Yesterday, Julie Powell asked me if I minded laying out a semester as a ballet accompanist. Her reason is a bit convoluted, but of course I said I didn’t. Maybe I should have insisted on playing Tuesdays and Thursdays. She told me I was her first choice if I wanted to play. But her reasoning was that she was attempting to increase the pool of pianists by offering two classes on Monday and Wednesday to a pianist driving from Muskegon to “make it worth her while.”
This pianist is someone from Julie’s past who presumably needs the money. I mentioned to Julie that this was the way GVSU permanently sidelined me as an adjunct, by offering me work that I didn’t want to accept (morning and evening classes).
Walking home from this conversation I realized that I felt a certain sense of relief. My energy pie seems to be shrinking a bit.
The ballet accompaniment is not a lot of work, however I often pour my heart and intellect into my improvising. That does take energy.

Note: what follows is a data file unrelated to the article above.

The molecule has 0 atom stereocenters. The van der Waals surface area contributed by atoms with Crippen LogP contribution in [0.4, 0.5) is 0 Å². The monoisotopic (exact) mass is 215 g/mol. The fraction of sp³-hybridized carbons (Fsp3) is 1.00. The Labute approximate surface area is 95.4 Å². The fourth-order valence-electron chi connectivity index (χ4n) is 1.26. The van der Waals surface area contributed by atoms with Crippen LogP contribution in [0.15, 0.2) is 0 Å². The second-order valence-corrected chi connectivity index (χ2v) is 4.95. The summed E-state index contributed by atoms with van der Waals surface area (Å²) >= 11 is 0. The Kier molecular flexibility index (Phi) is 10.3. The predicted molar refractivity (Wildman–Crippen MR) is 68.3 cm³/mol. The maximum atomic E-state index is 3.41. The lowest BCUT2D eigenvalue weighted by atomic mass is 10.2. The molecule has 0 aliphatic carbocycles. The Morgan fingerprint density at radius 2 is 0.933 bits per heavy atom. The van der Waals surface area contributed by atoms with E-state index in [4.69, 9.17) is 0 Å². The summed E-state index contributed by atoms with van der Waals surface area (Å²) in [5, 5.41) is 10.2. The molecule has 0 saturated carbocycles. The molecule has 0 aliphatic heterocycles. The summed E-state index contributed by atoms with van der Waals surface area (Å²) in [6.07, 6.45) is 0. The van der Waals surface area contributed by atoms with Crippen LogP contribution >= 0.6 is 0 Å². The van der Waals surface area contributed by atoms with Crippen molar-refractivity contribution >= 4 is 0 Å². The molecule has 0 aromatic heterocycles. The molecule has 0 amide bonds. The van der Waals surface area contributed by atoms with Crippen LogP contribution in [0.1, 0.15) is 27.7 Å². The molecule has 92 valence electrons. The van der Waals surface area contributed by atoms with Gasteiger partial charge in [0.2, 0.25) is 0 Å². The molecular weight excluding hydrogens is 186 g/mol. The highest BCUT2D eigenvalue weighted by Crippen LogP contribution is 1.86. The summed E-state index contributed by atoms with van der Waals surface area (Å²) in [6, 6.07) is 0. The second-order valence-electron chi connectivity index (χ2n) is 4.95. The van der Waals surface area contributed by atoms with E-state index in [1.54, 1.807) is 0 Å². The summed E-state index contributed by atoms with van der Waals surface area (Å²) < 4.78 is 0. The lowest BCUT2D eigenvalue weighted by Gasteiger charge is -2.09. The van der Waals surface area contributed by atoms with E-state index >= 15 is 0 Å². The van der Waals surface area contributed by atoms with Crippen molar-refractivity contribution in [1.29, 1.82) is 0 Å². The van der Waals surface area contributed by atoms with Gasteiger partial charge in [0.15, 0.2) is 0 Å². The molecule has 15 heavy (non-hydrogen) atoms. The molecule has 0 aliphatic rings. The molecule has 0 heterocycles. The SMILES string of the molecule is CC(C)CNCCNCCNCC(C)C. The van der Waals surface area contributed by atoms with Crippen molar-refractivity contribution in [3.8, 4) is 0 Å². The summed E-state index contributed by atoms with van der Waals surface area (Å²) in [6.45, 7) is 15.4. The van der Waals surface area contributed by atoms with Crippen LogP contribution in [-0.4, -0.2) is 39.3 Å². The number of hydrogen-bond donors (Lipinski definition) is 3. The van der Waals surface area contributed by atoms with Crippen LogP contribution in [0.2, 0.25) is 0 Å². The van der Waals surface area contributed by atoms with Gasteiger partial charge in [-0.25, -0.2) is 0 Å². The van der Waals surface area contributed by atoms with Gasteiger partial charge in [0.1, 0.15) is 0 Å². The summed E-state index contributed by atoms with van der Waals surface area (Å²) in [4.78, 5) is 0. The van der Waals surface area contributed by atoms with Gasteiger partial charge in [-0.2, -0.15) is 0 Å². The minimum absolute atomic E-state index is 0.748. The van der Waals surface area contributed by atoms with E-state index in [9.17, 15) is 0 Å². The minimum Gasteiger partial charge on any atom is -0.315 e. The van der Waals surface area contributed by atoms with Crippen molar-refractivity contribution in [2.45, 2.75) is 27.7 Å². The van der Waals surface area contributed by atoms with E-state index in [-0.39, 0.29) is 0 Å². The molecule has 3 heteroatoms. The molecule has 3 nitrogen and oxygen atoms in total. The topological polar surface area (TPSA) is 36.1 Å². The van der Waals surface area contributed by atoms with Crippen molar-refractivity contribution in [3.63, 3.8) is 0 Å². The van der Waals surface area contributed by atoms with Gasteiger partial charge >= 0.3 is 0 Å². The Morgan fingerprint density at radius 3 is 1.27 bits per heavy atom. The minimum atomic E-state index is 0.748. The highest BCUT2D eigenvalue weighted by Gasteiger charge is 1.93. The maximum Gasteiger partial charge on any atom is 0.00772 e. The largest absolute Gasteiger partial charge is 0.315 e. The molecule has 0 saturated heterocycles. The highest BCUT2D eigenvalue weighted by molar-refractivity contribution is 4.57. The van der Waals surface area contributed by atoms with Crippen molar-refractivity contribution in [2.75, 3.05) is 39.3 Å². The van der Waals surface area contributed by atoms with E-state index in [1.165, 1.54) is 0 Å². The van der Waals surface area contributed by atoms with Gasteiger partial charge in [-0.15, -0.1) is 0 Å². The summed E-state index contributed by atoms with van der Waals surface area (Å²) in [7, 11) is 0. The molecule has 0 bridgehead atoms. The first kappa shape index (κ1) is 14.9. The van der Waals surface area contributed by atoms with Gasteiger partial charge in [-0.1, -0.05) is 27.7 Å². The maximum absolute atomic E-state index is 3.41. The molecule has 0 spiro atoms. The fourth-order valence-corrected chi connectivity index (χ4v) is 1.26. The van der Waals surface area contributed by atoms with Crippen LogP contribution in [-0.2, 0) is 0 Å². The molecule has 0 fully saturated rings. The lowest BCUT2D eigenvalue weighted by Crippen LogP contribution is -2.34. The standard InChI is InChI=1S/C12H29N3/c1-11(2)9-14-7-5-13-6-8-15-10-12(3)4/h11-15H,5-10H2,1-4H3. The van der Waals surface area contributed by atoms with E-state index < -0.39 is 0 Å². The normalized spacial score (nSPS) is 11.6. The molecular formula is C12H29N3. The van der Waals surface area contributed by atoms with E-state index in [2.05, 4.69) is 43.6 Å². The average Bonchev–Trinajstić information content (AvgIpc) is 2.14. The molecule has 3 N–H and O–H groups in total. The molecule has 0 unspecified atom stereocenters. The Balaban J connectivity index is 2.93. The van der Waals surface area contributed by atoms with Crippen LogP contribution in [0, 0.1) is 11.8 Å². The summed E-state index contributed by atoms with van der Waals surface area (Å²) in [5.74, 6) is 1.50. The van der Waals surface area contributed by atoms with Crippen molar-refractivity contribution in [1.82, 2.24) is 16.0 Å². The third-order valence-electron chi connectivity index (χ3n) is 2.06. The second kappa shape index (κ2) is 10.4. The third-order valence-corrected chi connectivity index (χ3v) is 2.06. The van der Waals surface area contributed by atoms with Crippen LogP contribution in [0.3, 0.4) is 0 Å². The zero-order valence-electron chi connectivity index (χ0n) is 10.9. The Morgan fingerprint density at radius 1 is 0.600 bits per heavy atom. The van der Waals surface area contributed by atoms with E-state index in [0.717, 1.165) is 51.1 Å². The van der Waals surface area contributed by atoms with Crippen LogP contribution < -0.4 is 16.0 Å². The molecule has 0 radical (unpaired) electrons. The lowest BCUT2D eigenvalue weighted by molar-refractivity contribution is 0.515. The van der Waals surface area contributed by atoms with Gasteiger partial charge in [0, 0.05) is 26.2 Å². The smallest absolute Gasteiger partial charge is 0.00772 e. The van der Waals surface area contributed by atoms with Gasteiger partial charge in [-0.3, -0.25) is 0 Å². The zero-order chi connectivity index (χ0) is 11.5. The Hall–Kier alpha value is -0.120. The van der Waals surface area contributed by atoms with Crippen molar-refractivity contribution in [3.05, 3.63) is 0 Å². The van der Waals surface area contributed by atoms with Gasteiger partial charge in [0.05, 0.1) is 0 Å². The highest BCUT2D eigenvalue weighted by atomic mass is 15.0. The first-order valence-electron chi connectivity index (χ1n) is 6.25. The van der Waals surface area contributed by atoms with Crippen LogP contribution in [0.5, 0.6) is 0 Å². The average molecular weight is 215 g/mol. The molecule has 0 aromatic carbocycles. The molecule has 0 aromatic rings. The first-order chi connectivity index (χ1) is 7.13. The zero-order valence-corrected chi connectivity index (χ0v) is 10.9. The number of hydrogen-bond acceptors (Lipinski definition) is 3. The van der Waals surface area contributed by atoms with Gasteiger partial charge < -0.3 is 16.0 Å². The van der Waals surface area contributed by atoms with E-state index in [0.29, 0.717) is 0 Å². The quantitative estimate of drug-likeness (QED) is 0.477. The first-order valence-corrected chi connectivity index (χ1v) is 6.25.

It finally happened that Songza introduced to me to music I hadn’t heard before but like. “Pavane” (original by Fauré) covered by Hubert Laws began playing yesterday from a songza playlist. Eileen asked me what it was. She and I both liked it.
It turns out Laws did an album in 1971 of just “covers” of classical music.
I’m listening to the entire thing right now on Spotify. I like it.
Besides the Fauré which begins the album the rest of the tracks are (in case you can’t read the pic above):
Rite of Spring (Stravinsky)
1st and 2nd movement of Bach’s Brandenburg #3.
This music totally fits my mood this morning.
I was thinking about Francis Jackson’s setting of Vaughan Williams tune for the text, “For All the Saints” (Sine nomine) this morning and realized that he refers throughout to other hymn tunes by Vaughan Williams including the melody for “Hail Thee Festival Day” (Salve Feste Dies) and “At the name of Jesus” (King’s Weston).
I think he does this with adroitness and beauty. I have been slaving over this particular little piece (12 pages). It was only this morning that I realized that many of the motives I like and recognize are not from the All Saints tune but the other tunes.
How ’bout that?
I googled Jackson’s work to see if I could find an analysis that takes note of the use of other tunes and ran across this interview with him. Wikipedia says he was born in 1917. In two years he will be a hundred, eh? His music is youthful and engaging.
Another article bookmarked to read. One of the people I “follow” on Facebooger put this link up. I read in it enough to bookmark it.